Punjab war hero memorial showcases 2000 years of martial tradition

The valour of soldiers from Punjab, not only in the battle of Asal Uttar but dating back 2,000 years, is all set to be commemorated not far from the India-Pakistan border here.

Published: 21st October 2016 09:53 PM  |   Last Updated: 21st October 2016 09:53 PM   |  A+A-



AMRITSAR: In the 1965 India-Pakistan war, when Pakistani troops invaded Punjab and captured the border town of Khemkaran, India’s badly outnumbered artillery fought back and repulsed the invaders near Asal Uttar and scored a spectacular victory.

Pakistan thrust 100 of its tanks into the battle and lost 99, including 70 US-made Pattons. Back then, the Pakistani forces considered the Patton far superior to India’s Centurion tanks. Asal Uttar remains the largest tank battle between the two countries.

The valour of soldiers from Punjab, not only in the battle of Asal Uttar but dating back 2,000 years, is all set to be commemorated not far from the India-Pakistan border here.

Encompassing the 2,000-year military history of Punjab, a world class, state-of-the-art Punjab State War Heroes’ Memorial-cum-Museum is all set to be thrown open to the public on October 23.

Several dozen workers are sweating it out day and night to complete the work at the site, which is to be inaugurated by Punjab chief minister Parkash Singh Badal in the presence of several top-ranking Army officials and about 25,000 ex-servicemen and war widows.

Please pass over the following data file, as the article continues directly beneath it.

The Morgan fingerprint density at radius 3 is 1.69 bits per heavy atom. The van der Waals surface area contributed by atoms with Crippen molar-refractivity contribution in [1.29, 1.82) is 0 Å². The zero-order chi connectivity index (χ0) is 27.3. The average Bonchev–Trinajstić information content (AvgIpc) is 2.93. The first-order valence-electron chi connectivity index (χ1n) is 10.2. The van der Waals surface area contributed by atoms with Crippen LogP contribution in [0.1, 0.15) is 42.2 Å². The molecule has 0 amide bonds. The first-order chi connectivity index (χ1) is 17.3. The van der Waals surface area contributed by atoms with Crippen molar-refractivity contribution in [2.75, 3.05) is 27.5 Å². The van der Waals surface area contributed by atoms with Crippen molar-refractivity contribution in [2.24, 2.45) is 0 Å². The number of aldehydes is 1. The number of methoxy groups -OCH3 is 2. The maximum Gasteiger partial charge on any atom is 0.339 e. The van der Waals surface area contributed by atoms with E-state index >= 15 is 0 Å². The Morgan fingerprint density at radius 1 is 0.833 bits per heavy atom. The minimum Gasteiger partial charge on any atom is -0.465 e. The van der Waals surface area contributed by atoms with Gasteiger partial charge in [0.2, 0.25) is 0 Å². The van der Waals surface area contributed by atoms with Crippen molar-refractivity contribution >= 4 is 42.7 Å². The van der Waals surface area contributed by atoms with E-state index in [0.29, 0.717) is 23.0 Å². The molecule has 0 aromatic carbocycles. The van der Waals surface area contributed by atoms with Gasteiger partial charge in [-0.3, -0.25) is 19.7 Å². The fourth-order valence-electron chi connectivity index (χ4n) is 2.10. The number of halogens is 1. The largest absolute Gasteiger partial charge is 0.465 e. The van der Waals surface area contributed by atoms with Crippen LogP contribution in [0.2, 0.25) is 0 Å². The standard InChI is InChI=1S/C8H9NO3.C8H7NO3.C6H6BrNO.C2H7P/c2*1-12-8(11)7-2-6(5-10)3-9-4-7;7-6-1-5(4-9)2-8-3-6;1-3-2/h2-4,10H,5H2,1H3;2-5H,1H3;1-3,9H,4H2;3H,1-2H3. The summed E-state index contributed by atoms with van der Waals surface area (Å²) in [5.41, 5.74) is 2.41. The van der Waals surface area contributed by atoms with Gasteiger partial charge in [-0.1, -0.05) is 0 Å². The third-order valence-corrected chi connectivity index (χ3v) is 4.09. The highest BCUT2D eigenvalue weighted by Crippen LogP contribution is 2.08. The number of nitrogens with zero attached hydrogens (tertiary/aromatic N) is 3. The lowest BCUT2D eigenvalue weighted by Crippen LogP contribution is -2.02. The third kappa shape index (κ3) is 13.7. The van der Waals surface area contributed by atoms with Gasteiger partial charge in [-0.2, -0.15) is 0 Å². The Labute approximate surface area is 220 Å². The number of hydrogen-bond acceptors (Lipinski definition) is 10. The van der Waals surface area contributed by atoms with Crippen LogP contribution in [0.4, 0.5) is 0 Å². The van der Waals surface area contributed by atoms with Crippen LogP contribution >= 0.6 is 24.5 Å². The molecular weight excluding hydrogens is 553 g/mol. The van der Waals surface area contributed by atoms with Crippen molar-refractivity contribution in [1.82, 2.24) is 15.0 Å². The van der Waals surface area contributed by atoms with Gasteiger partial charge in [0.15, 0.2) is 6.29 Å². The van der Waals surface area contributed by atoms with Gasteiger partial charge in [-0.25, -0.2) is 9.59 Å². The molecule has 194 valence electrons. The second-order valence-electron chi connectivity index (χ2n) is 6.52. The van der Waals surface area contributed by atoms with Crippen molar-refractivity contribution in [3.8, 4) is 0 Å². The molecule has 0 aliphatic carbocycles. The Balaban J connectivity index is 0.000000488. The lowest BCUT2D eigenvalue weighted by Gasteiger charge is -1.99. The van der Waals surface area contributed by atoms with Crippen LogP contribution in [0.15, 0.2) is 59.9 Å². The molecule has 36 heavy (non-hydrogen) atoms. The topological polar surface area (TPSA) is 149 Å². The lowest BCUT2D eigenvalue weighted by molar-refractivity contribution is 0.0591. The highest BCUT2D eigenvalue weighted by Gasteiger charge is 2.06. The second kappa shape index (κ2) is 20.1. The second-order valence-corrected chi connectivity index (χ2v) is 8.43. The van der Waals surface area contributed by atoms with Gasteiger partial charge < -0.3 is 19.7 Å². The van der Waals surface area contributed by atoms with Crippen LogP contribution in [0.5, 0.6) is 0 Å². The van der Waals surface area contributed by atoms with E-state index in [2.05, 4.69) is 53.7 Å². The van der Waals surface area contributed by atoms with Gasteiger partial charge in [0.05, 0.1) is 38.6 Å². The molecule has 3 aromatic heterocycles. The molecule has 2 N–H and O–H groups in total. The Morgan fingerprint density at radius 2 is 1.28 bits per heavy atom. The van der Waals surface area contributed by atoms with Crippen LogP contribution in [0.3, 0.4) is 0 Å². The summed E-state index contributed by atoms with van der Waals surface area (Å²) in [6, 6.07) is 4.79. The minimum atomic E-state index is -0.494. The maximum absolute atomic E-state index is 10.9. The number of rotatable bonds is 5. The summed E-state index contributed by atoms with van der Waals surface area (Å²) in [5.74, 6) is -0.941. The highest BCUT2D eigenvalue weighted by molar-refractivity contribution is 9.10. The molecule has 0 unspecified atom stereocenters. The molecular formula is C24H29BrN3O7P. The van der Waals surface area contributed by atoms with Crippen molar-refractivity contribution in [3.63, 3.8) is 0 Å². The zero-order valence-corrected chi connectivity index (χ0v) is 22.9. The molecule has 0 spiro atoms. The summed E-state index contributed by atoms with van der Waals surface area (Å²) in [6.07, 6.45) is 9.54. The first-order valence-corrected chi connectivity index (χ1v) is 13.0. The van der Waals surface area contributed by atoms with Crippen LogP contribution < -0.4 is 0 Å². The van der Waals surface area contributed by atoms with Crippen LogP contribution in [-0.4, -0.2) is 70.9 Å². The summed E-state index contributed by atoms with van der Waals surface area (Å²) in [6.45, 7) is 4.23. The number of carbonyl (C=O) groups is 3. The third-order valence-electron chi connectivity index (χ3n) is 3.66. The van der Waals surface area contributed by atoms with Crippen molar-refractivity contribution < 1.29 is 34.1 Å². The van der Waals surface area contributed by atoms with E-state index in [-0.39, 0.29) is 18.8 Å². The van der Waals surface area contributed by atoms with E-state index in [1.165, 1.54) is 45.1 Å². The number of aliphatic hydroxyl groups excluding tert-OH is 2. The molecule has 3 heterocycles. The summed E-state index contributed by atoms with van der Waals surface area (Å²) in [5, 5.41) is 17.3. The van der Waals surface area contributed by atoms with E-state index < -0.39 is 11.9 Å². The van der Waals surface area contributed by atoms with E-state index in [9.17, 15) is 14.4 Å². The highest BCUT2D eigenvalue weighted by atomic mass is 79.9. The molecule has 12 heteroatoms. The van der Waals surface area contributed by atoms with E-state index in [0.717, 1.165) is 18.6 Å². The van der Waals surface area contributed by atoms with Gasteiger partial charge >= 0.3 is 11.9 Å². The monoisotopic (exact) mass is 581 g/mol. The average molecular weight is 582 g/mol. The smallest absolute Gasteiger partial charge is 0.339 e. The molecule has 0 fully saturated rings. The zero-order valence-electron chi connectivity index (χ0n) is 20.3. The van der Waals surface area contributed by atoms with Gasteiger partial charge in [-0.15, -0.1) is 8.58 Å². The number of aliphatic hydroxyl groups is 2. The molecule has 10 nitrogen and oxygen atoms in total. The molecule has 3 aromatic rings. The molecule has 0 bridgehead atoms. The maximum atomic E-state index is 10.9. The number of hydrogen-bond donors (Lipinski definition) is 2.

A walk through the memorial presents one with a kaleidoscope of the bravery and sacrifices made by Punjab’s soldiers in the line of duty.

The major attractions of the memorial are three tanks: one is a Pakistani Sherman tank destroyed by India’s Seventh Light Cavalry; the other is a Pakistani Patton destroyed by the Indian forces in 1971; and the third is a Centurion tank used by India in the 1965 and 1971 wars, which destroyed both those Pakistani tanks.

The centre of attraction is the 45 m high steel sword which stands in the middle of the memorial and can be seen from a few km away. ‘The sword represents the valour and courage of the 3,500 soldiers who laid down their lives defending the nation. We also have the names of the martyrs engraved on it,’’ an officer overseeing work at the museum said.

Further, the authorities have also installed a projection mapping at a cost of Rs 10 crore which will bring alive scenes of war through special light and sound effects. The memorial cum museum was built at a cost of Rs 150 crore.

A model MiG fighter jet mounted at the museum is poised in takeoff towards Pakistan and the sword points to the neighbouring country as well.

In addition, an original MiG 23 and a model of the decommissioned INS Vikrant aircraft carrier are being refurbished for public display.

Poll-time patriotism

For the SAD-BJP combine ruling Punjab, construction of the memorial was a top priority as the state goes to elections in February next year. Even as the surgical strikes by India across the Line of Control is still a topic of discussion in this border state, the memorial is sure to further boost the patriotic fervor in the state.

The construction of the memorial was done at a lightning speed, considering the time government projects usually take. Construction started in 2014 and the museum is ready today.


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